The C-Suite Speaks
How did a youthful vendor of IT services, faced with a personal exposure to crippling illness, attract some of the best minds in biotech to launch a company with a then-untested RNA technology that today is a contender for leadership in the rarified space of inherited retinal disease? The answer may lie in the ambitiously definitive name that 36-year-old founder Daniel de Boer gave to his enterprise with a mission: ProQR – an active synonym for finding cures.
As Bayer prepares for several of its key products to lose patent exclusivity in four to five years’ time, In Vivo caught up with the company’s new head of pharma, Stefan Oelrich, to hear more on his strategy for the future – especially his plans for drug R&D, collaboration and a pipeline built on external innovation.
Latest From C-Suite Speaks
Amgen’s Judy Gawlik Brown is using her finance and consumer health background to make the big biotech’s message more authentic and accessible – a brisk reset against today’s disconnected world of alternative facts.
Chief scientific officer at GSK, Hal Barron, talks about winning hearts and minds of 10,000 R&D employees, and adopting practices from acquired company Tesaro.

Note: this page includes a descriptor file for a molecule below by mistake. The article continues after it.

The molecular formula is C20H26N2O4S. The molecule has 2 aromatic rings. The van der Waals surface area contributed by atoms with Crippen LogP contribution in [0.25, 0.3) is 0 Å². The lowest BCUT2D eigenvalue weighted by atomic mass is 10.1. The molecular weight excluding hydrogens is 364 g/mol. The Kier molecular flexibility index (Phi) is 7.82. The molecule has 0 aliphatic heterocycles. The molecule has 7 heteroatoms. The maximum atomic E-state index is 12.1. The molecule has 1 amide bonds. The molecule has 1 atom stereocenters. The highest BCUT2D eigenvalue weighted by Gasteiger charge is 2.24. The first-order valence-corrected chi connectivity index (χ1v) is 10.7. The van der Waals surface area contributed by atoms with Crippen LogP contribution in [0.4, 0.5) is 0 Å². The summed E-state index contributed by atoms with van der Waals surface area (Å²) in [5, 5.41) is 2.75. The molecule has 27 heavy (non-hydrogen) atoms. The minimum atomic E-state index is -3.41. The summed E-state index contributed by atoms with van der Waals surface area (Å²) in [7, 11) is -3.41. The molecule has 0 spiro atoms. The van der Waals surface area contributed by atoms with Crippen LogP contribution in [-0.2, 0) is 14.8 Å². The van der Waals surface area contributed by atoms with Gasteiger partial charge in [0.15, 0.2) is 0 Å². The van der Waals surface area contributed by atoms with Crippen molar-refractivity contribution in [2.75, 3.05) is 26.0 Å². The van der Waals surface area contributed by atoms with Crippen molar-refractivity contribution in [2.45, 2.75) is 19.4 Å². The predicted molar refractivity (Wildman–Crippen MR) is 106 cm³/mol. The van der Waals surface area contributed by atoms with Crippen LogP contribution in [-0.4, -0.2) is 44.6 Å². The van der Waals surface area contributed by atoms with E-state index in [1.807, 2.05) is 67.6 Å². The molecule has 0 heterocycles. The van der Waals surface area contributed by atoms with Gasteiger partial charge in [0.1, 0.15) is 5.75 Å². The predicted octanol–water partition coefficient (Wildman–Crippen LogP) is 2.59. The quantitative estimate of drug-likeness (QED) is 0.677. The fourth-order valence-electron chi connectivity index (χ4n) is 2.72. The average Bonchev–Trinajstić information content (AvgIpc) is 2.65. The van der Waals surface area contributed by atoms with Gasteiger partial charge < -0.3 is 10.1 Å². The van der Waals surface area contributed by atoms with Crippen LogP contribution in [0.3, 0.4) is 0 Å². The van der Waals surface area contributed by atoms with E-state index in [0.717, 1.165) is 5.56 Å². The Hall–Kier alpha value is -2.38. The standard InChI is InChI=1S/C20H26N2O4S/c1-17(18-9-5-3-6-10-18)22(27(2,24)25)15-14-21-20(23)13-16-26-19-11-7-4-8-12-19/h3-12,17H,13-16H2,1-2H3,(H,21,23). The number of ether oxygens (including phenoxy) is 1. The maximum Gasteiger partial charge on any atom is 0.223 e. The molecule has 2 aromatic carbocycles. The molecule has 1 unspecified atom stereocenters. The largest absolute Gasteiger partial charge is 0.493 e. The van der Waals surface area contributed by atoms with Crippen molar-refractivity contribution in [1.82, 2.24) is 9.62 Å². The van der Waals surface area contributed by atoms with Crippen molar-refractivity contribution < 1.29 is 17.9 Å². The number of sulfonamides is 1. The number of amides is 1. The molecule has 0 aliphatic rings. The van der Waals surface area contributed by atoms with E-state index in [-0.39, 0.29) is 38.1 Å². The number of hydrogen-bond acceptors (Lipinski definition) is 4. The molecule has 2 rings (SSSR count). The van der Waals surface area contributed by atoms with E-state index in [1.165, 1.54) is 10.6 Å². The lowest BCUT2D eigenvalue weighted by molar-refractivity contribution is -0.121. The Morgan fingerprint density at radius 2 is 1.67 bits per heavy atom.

PureTech Health has amassed niche expertise and built a unique structure that allows it to develop technologies for unmet needs, in the separate but related areas of brain-immune-gut. And now, with the experienced ex-Sanofi CEO Chris Viehbacher as interim chair, PureTech can target a smooth path to its next growth stages in the “BIG Axis.” Senior executives Eric Elenko and Joep Muijrers reveal more about the focus and aims of the Boston, US group.
In case you missed it: catch up with snippets from interviews published by In Vivo this month.
The Munich-based company is one of a handful of mature European biotechs poised to enter the big league. New CEO Jean-Paul Kress talks to In Vivo about the firm’s next generation antibody platform and why US expansion is crucial to its future.